We know it’s going through your head…” how does my skinny girlfriend snack on loaves of bread and I eat a crouton and gain 5 pounds”? The same reason why some men struggle to put weight on and why most women struggle to keep it off— metabolism.
Your metabolism is an intricate configuration of hormones and enzymes that control the rate at which your body converts food into fuel and burns fat to use for energy when your body goes into a calorie deficit. Metabolic rates vary across gender, age, weight, and activity level and are ultimately responsible for how we gain weight and lose it.
However, according to Pamela Peeke, M.D., author of Fight Fat After Forty, “There’s no reason you can’t have the same metabolism in your 30s and 40s that you had in your 20s.” The following are tips and tricks you can follow to raise your metabolism and turn your body into an ongoing fat-burning furnace.
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Don’t Skip Breakfast
Many dieters (especially women) fall into the trap of not eating breakfast. They think that the longer they hold out before eating, the fewer calories they’ll consume overall and the more weight they’ll lose. This is in fact the exact opposite of what you want to be doing if your goal is to stimulate your metabolism and cause it to work harder.
By skipping meals and particularly by skipping breakfast after your body hasn’t been fueled for at least 8 hours, you may not feel incredibly hungry but your body notices the lack in caloric intake and therefore goes into storage mode where it stores most of the calories it is eventually fed.
When you begin your day with a healthy, 300-400 calorie breakfast, you are essentially “jump-starting” your metabolism as it continues to burn calories even after you’ve eaten.
Hit the Weight Room
Believe it or not, the more lean muscle mass you have in your body, the more calories you’re going to burn daily. Research has proven that it takes 9 times more calories to fuel even sedentary muscle than it does to sustain fat stores. So the more muscle you have, the more calories you can burn just by breathing!
It is equally important for men and women, especially after the age of 30 when muscle mass begins to deteriorate by 5-6 pounds every 10 years. This deterioration of lean muscle mass is the primary reason why your metabolism slows down as you get older. However, with regular weight training (not even the kind that will turn you into the hulk but simply the kind that will develop toned lean muscle mass), you can greatly enhance your metabolism.
If you’re already a regular in the weight room—Bravo. However, if you don’t know a barbell from a dumbbell it’s important to start out slow. The recommended amount of weight training is 2-4 times per week for 20-40 minutes. Of course, as you become stronger and more comfortable with the exercises you can up your time and intensity but it’s important to start slow, especially when your muscles and joints aren’t used to the impact. You can read more about simple bodyweight exercises here.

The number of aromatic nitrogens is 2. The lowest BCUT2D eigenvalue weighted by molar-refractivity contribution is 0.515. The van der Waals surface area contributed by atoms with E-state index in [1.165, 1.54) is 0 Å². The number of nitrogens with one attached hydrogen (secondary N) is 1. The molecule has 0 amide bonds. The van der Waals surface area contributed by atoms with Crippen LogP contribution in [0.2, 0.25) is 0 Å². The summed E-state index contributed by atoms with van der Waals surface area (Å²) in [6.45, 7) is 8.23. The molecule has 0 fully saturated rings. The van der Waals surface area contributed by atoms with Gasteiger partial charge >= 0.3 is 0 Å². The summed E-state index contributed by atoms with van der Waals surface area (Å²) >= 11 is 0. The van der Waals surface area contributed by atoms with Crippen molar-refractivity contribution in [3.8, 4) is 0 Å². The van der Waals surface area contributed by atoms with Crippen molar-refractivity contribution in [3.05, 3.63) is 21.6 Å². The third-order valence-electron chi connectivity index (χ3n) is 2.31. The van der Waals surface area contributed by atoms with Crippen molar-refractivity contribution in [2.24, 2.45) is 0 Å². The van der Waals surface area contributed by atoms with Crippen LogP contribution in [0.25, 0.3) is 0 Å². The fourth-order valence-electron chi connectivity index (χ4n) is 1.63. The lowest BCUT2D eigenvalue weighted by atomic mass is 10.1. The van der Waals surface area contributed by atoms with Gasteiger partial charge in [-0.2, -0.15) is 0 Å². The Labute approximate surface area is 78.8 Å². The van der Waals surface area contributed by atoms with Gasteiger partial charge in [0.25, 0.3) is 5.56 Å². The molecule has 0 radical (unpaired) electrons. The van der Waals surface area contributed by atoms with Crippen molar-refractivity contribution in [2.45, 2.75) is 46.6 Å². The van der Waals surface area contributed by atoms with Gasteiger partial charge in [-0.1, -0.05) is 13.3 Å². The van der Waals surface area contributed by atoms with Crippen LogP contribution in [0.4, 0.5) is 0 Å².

Up Your Protein Intake
Protein revs up the metabolism in 3 main ways: first, it requires extra energy for protein’s amino acids just to be digested; second, it keeps you feeling full for up to 4 hours after consumption so you won’t crave high-calorie snacks, and third, it helps build lean muscle.
Typically, your diet should consist of 10-35 (closer to 35) percent protein. If you’re a typical adult, you’re probably not getting anywhere near this amount of protein in your current diet. Upping your protein intake is not hard, but it definitely takes a conscious effort.
Protein shakes are a quick and easy way to increase your daily protein intake because each serving typically contains 24-30g of protein alone. Other high sources of protein include lean meat like chicken and fish, low-fat cheese and yogurt, beans, and nuts.
If you’re one of those who make it to the gym but somehow always finds themselves bee-lining to the treadmill or heading straight for the leg press because you’re familiar with it and you’re relying more on muscle memory than actual muscle—something needs to change.
Changing up your work out is a fantastic way to boost the metabolism because it forces you to use muscles and stamina that your body isn’t used to using, and in turn, burn more calories. This is the same reason why you’re going to burn more calories if you’re doing an interval treadmill workout rather than running for 40 minutes at 6.0 miles per hour the entire time.
Don’t have time to try a new class or spend an hour in the gym figuring out new equipment? Try starting your day with 15 minutes of weights whether you use dumbbells or bodyweight then get ready and go to work or school or run your errands. Then on your lunch break take a 30-minute walk or jog and then do some ab work right before bed. By spreading out your workout, you’re elevating your heart rate several times throughout the day and continuing to burn extra calories even after you’ve stopped the activity.
Get a Good Night’s Sleep
Sleep has a larger impact on your metabolism that you may have originally thought. According to a study done at the University of Chicago, individuals who got four hours of sleep or less a night had a harder time processing carbohydrates—a major source of body fat.
When you’re lacking sleep, your body requires extra calories to simply keep you awake and isn’t able to use the calories to process food properly, let alone burn body fat.
Ready, Set, Go
Don’t let your age or any other physicality stop you from reaching your full metabolic potential. Yes, age, gender, and weight may have given you the short end of the stick but it’s never too late to start increasing your metabolism and to begin burning more calories naturally than ever before.